I've been traveling quite a bit lately, and I've had a hard time finding the motivation to pop over here and get caught up on blogging. Its not that I don't have tons of things to blog about - its actually the opposite. When I don't blog for a few days (or 27 to be exact!) I have so much that I want to tell you about that I have no idea where to start. I've been knitting, traveling, celebrating, cooking, gardening, working ... definitely not a lack of things to post about!
Well, I've finally become motivated to write something. I have something to say. Something that I think is important, and until I get it out here, I don't think I'll be able to stop thinking about it.
You see, I'm a knitter. For better or for worse, I love it. I know its sort of the "granny" thing to do, but I just can't help it. I love knitting. I love yarn. I love how slick the knitting needles feel in my hands. I love the way I can create things to wear or things to give as gifts. I'd probably knit in my sleep if I could.
I'm pretty much a self taught knitter. I did have someone show me how to do a scarf in knit stitch in college, but then about 5 years passed until I actually decided to start knitting. I thought I would start with a sweater, the Shalom. While this was a fairly uncomplicated sweater to make, it did involve some techniques I didn't know - knitting and purling in the back of a stitch. I didn't even know such a thing existed at the time. But I googled it, and I watched a you tube video, and I figured it out. I put a lot of time and effort into that sweater - and I had to take it out several times before I got it right - and because I did that, I learned so much more about knitting than I would have if someone walked me through it step by step.
So, let me bring you up to speed on why I bring all of this up. I decided to start knitting the most adorable little pink dress for some friends of mine who are bringing home their 6 month old daughter from Ethiopia next month. I'm absolutely in love with the pattern and the yarn, but I don't want to give away too much because I'm pretty sure they read my blog. Anyway, I went with a friend to a local yarn shop last night to spend some time working on the dress. I was a few rows into it when I thought I dropped a stitch, but I was confused because I didn't see where it went, so I asked one of the staff if she saw it. After briefly looking she confirmed that I had all the stitches on my needles, and I was turning around to go back to my comfy chair and continue working when this conversation happened:
Experienced Knitter: "Let me see you knit." So she walked around the counter to observe my knitting. and immediately exclaimed in a very authoritative voice that I was "doing it so wrong."
Me: "Oh yea, I know. I've always wrapped my stitches clockwise instead of counterclockwise when knitting and purling."
Experienced Knitter: "Well, any experienced knitter would immediately see that is wrong."
Me: "I know, but I've always done it this way, and I'm going to keep doing it."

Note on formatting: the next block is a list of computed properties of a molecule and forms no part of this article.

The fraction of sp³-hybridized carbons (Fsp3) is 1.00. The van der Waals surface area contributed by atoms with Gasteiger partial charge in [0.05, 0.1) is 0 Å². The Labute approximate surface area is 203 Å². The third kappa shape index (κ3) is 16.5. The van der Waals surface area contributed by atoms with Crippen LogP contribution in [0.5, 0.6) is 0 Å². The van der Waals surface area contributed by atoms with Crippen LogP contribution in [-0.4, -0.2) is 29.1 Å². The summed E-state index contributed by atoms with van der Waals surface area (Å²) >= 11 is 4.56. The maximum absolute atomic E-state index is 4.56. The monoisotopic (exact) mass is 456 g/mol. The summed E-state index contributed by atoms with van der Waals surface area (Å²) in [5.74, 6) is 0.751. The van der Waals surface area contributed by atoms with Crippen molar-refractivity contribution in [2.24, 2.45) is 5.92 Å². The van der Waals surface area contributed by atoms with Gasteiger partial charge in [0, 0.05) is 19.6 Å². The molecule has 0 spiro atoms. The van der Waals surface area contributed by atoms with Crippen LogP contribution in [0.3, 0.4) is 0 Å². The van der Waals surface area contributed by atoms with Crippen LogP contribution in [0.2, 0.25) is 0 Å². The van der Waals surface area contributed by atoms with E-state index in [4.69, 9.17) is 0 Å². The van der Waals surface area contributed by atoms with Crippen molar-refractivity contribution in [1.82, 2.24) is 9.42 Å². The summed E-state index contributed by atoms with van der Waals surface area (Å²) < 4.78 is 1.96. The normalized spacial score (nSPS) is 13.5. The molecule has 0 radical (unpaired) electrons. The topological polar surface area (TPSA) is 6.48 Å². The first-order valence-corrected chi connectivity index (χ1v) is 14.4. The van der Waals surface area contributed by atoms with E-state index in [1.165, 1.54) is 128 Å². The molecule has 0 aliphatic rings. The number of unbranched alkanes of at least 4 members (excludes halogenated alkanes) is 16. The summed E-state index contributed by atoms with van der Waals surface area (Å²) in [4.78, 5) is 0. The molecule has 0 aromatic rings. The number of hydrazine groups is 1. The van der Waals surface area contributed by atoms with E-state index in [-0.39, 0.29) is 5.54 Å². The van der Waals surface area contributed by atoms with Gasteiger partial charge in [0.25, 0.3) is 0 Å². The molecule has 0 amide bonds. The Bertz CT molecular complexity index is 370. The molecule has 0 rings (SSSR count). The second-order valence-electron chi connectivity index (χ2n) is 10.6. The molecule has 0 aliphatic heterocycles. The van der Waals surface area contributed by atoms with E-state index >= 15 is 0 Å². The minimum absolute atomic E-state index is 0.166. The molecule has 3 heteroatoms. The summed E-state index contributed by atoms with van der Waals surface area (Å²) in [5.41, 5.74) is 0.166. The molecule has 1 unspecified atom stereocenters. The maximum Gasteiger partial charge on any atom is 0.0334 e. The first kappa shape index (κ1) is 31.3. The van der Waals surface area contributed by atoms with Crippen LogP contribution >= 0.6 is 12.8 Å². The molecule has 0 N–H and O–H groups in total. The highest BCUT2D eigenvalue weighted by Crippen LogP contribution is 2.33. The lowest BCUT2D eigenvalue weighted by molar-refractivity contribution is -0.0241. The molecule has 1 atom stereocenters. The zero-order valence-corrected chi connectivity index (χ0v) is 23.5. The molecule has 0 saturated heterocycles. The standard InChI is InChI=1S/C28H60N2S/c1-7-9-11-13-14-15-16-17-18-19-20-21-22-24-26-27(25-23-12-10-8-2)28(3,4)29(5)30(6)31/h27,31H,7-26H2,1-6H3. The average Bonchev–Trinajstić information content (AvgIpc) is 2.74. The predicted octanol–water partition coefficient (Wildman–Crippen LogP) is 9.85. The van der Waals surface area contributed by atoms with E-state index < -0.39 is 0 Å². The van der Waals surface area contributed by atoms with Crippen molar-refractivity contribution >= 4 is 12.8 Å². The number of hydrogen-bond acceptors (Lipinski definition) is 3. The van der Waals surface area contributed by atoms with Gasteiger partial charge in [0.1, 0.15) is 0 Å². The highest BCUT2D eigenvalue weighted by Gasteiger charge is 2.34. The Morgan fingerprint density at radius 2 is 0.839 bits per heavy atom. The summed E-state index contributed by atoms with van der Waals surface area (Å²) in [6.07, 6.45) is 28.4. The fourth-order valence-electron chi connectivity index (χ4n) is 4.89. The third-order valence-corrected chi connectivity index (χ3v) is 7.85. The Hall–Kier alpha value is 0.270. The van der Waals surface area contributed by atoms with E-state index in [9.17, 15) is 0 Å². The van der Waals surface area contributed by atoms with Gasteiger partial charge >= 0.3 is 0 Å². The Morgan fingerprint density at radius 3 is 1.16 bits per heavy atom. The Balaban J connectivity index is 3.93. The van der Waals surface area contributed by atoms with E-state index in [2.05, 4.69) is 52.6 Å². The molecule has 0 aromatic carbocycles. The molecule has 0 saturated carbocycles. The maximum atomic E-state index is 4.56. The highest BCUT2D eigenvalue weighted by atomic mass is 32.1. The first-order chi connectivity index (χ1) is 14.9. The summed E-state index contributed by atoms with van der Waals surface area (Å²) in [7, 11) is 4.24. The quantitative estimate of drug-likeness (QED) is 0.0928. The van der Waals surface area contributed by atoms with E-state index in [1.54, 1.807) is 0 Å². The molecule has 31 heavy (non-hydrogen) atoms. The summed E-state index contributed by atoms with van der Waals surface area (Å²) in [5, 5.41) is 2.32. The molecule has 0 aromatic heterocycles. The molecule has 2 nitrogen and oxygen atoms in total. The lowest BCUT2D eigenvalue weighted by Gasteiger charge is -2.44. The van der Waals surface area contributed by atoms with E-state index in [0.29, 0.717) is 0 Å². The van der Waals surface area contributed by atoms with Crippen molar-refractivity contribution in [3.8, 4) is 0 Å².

Experienced Knitter: "Well you're twisting your stitches. Any experienced knitter would see that. You should just take it out and start over. You're only a few rows into it."
Me: "No, I think I'll keep going. It doesn't really bother me"
At this point, I just turn around and walk away, but I hear her muttering, not very quietly to another shop keeper, "I always take out my work with any mistake I see. Always."
As I went to sit back down, I tried not to let my feelings be hurt, but they were. I know I'm not the most experienced knitter, but I have made quite a few things, some large and intricate. I've learned a lot trying to figure out how to knit. And, this is key, I'm choosing to knit the way I want to. I know that I knit "backwards" or the "wrong way". But I have decided that is how I will knit. When I can knit in the dark using a technique familiar to me, I don't want to up and change it in the middle of a time sensitive project. It wouldn't have been a problem if she had delivered the constructive criticism in a nicer manner. It would even have been fine if she had dropped it after the first time she let me know any experienced knitter wouldn't do that. But she just kept going. And it just became more and more abrasive to me.
I have been mulling this over since last night, and here is what I am deciding to take away from the conversation:
- If you are serious about wanting to learn something like knitting, I believe you have to try things that are way above your level of comfort. You have to dive in and figure it out. Otherwise, you'll never stretch yourself and you'll never grow as a knitter (or whatever else you might want to grow in). You'll never become better. Sure, you could continue knitting garter stitch scarves the rest of your life, but you can only wear so many scarves. And knitting scarves gets boring after a while. So learn something. Make the skill your own. Mess up. Own your work. Be proud of it.
- Don't listen to everything people have to say. Not all criticism is constructive.
- Do your own thing. If you decide to do something differently than most people, its ok. Pursue your own way.
- Learn to be a better listener. People just might have a reason for doing something differently than you.
So there you have it. In honor of my obvious inexperienced knitting, tomorrow I'll put up pictures of one of my favorite sweaters that I just finished.